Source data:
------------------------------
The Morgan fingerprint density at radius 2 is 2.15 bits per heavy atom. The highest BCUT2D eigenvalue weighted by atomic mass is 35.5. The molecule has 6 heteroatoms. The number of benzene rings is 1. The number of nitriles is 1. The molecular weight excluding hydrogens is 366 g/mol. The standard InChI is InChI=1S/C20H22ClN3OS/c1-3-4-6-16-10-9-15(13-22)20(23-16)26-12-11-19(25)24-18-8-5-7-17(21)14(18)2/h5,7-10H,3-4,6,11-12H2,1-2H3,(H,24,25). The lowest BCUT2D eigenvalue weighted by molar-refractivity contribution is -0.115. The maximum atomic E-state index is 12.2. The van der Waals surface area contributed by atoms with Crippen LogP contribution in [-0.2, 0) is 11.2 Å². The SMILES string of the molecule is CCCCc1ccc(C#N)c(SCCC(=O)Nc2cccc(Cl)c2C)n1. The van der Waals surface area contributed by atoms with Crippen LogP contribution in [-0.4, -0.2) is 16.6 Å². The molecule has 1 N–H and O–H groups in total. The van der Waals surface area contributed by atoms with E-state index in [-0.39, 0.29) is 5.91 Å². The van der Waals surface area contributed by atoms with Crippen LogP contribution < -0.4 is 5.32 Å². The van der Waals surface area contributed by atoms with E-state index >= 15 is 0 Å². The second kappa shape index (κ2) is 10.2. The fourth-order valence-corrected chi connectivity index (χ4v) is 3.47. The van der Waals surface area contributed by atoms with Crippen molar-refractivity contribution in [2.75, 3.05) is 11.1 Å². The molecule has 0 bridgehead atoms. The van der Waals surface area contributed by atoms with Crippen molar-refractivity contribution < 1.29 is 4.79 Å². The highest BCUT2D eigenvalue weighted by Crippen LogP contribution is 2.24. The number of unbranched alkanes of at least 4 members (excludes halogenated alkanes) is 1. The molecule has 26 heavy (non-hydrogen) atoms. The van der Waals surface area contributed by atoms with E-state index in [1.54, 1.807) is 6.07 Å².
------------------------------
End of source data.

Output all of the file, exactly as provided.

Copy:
The Morgan fingerprint density at radius 2 is 2.15 bits per heavy atom. The highest BCUT2D eigenvalue weighted by atomic mass is 35.5. The molecule has 6 heteroatoms. The number of benzene rings is 1. The number of nitriles is 1. The molecular weight excluding hydrogens is 366 g/mol. The standard InChI is InChI=1S/C20H22ClN3OS/c1-3-4-6-16-10-9-15(13-22)20(23-16)26-12-11-19(25)24-18-8-5-7-17(21)14(18)2/h5,7-10H,3-4,6,11-12H2,1-2H3,(H,24,25). The lowest BCUT2D eigenvalue weighted by molar-refractivity contribution is -0.115. The maximum atomic E-state index is 12.2. The van der Waals surface area contributed by atoms with Crippen LogP contribution in [-0.2, 0) is 11.2 Å². The SMILES string of the molecule is CCCCc1ccc(C#N)c(SCCC(=O)Nc2cccc(Cl)c2C)n1. The van der Waals surface area contributed by atoms with Crippen LogP contribution in [-0.4, -0.2) is 16.6 Å². The molecule has 1 N–H and O–H groups in total. The van der Waals surface area contributed by atoms with E-state index in [-0.39, 0.29) is 5.91 Å². The van der Waals surface area contributed by atoms with Crippen LogP contribution < -0.4 is 5.32 Å². The van der Waals surface area contributed by atoms with E-state index >= 15 is 0 Å². The second kappa shape index (κ2) is 10.2. The fourth-order valence-corrected chi connectivity index (χ4v) is 3.47. The van der Waals surface area contributed by atoms with Crippen molar-refractivity contribution in [2.75, 3.05) is 11.1 Å². The molecule has 0 bridgehead atoms. The van der Waals surface area contributed by atoms with Crippen molar-refractivity contribution < 1.29 is 4.79 Å². The highest BCUT2D eigenvalue weighted by Crippen LogP contribution is 2.24. The number of unbranched alkanes of at least 4 members (excludes halogenated alkanes) is 1. The molecule has 26 heavy (non-hydrogen) atoms. The van der Waals surface area contributed by atoms with E-state index in [1.54, 1.807) is 6.07 Å².